Archive for August, 2011

August 18, 2011

Change Leadership in No Easy Steps

by Richard Edwards

This week I attended a conference–the Global Implementation Conference–sponsored by the National Implementation Research Network. It was fascinating, and I’ll write more about the conference itself and Implementation Science in coming posts. I wrote about it briefly in a previous post, “According to the Evidence…”, but it’s implications for the human services system in NC bears further exploration and discovery.

One of the things that surprised me about the conference was the emphasis on change leadership. It makes sense, if you think about it–implementation means change, and in human services, that means helping people to bridge the divide between where we are and where we want to be. Over the course of three days, I participated in several workshops and heard more than a few poster presentations on change and resistance to change. This model is simply my attempt at pulling together all that I heard, and what I’ve learned previously.  So, here it is…your feedback is much appreciated–

Now, I know this might not look very cheery, but hear me out.

First, credit where it’s due. Two of the folks who have really informed my thinking on this are Tony Bates at the Headstrong Foundation in Ireland, and Brian McNulty at the Leadership & Learning Center. Both are excellent speakers and thoughtful leaders in education and human services.

Okay, first principle–leaders are always leading change. Even though there’s an arrow from one side to the other, this is a continuous process. You are, as Tony said, ‘surfing on the edge of chaos’ as a leader. And if you try to stand still on a surfboard, something predictable happens, because the water you’re surfing on, and the environment and world we live in, is always changing. So, think of the arrow as directional only, not as Point A to Point B.

Leadership, someone once said, is about connecting memory and possibility. This is as eloquent a description of leadership as I’ve ever heard. Great leaders help us bridge the gap between that which grounds us and that to which we aspire. The most important tools for bridging that gap come from providing context–the why of what we’re doing, moreso than the how. People will figure out the ‘how’, if they really believe in and understand the ‘why’.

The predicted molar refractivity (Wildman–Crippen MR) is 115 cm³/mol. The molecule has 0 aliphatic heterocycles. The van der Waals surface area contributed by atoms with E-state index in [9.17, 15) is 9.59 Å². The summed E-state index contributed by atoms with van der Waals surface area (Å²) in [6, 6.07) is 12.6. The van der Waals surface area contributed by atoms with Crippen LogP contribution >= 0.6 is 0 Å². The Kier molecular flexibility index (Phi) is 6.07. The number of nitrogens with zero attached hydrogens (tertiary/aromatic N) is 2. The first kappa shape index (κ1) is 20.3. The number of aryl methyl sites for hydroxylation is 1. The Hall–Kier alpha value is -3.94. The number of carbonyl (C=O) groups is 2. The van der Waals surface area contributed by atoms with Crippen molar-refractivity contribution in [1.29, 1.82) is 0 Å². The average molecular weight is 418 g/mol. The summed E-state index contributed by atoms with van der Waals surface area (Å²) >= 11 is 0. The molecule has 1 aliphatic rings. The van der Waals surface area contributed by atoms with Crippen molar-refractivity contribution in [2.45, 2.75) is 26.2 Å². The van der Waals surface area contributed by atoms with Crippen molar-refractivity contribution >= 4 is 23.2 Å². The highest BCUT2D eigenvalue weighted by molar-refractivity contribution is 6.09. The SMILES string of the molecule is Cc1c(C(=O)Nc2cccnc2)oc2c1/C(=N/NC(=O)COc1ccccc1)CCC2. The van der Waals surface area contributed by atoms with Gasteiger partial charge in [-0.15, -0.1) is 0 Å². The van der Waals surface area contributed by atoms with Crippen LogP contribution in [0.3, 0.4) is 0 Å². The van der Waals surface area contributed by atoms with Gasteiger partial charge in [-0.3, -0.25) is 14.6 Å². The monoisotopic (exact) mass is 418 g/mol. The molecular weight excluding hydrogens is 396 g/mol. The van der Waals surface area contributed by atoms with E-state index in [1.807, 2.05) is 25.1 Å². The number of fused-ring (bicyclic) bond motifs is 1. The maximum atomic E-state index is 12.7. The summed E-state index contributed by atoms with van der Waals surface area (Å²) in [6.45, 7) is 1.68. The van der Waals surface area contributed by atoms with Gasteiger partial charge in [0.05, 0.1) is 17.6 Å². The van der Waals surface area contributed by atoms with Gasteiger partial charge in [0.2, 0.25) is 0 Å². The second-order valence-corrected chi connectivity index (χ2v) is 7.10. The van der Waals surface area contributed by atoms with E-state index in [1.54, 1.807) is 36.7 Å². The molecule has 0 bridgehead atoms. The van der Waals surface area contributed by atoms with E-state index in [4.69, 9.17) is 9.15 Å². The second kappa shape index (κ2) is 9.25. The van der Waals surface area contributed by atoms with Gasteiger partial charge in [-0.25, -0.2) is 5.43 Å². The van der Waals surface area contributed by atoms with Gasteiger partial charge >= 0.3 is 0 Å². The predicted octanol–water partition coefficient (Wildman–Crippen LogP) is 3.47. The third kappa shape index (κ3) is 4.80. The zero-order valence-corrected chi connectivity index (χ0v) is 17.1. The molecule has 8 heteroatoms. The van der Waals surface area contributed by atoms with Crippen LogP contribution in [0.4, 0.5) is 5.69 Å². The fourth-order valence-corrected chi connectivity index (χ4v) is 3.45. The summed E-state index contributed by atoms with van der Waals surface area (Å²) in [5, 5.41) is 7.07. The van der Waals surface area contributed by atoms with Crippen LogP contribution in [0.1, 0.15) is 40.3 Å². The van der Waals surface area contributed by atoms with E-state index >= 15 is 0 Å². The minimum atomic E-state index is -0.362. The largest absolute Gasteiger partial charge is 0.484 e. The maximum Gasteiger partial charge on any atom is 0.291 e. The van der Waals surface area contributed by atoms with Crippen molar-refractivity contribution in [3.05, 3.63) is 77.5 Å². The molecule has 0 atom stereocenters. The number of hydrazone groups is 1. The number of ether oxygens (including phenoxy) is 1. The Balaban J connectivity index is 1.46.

The best tools that leaders have at their disposal for providing this context are values, stories and focus. Values that help guide our decisions when they, our leaders, are not around. Stories that connect with us emotionally, and fill in the gaps in our cognitive understanding. And Focus to remind us of what’s important, and what’s just extra baggage.

But a single leader can’t do this alone, or at least not for very long, and many hands make light work. Effective change leadership requires alignment of those who are being led.

Q: What do you call a leader with no followers?

A: Someone out taking a walk.

To be aligned, or engaged, people need context of the very kind described, but they also need to provide feedback and be heard. Leaders need feedback, too, to be sure that the context they are setting is understood accurately. Rick Anicetti, former CEO for Food Lion, says his job was basically “Talking all day long, and then running to the other side of the organization to see if I can hear myself.”  Leaders provide context, and followers provide feedback on how things really are–it is this dialogue that keeps us moving towards our common vision.

Certainly, there are leaders who, through sheer force of will, can effect change, but when they leave, the ability to adapt and change leaves with them, because the changes have been all about them, and not about those who are being asked to change the most.

The consequences of not changing? Jack Welch, CEO at GE, said famously, “If the rate of change on the outside exceeds the rate of change on the inside, the end is near.” This can go one of two ways–both of which we are more naturally inclined to, I’m afraid, than successfully managing change.

The first is the violent death–chaos, when things spin out of control. Surfing on the edge of chaos, sometimes it’s tempting to let yourself (or your agency) slide into that chaos–this is the death wish at work. When human service agencies flame out, suddenly go bankrupt, or close their doors overnight, they’ve ignored the imperative of managing change, which means knowing how much you can tolerate at a given moment.

The second is the wasting death–atrophy, when organizations simply become less and less relevant over time, until someone says, “Whatever happened to…?” The entire universe moves towards a lower state of energy, towards stasis, and we would, too, given the choice. Safety is tempting, but for organizations in an ever-changing world, it is illusory. When organizations waste away, when they become irrelevant, when no one buys their products anymore, they’ve ignored the imperative of managing change, which also means embracing it.

So, while I think change leadership isn’t exactly natural–we’re all opposed to change on some level–given a vision, and the ability to connect people to that possibility through values and stories and focused goals, change leadership goes beyond just being about Point A to Point B, to being about a way of life. Because change is the way of life.

But that’s just my angle, what are your thoughts?